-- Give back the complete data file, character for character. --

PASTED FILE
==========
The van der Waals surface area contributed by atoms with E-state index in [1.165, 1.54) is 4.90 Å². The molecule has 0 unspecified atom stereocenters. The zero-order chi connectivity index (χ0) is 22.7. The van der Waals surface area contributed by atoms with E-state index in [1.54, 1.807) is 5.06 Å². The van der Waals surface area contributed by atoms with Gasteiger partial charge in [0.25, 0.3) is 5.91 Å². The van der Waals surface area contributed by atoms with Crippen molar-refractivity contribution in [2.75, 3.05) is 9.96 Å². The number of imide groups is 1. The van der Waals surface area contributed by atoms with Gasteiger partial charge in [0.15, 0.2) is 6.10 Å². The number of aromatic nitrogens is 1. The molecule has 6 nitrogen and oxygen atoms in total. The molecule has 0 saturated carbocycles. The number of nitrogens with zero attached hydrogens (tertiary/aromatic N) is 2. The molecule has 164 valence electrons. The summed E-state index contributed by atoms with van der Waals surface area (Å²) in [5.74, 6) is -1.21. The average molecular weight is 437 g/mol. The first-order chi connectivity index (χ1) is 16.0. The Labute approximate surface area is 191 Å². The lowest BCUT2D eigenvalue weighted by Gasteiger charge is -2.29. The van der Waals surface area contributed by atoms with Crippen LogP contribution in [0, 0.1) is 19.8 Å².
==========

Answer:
The van der Waals surface area contributed by atoms with E-state index in [1.165, 1.54) is 4.90 Å². The molecule has 0 unspecified atom stereocenters. The zero-order chi connectivity index (χ0) is 22.7. The van der Waals surface area contributed by atoms with E-state index in [1.54, 1.807) is 5.06 Å². The van der Waals surface area contributed by atoms with Gasteiger partial charge in [0.25, 0.3) is 5.91 Å². The van der Waals surface area contributed by atoms with Crippen molar-refractivity contribution in [2.75, 3.05) is 9.96 Å². The number of imide groups is 1. The van der Waals surface area contributed by atoms with Gasteiger partial charge in [0.15, 0.2) is 6.10 Å². The number of aromatic nitrogens is 1. The molecule has 6 nitrogen and oxygen atoms in total. The molecule has 0 saturated carbocycles. The number of nitrogens with zero attached hydrogens (tertiary/aromatic N) is 2. The molecule has 164 valence electrons. The summed E-state index contributed by atoms with van der Waals surface area (Å²) in [5.74, 6) is -1.21. The average molecular weight is 437 g/mol. The first-order chi connectivity index (χ1) is 16.0. The Labute approximate surface area is 191 Å². The lowest BCUT2D eigenvalue weighted by Gasteiger charge is -2.29. The van der Waals surface area contributed by atoms with Crippen LogP contribution in [0, 0.1) is 19.8 Å².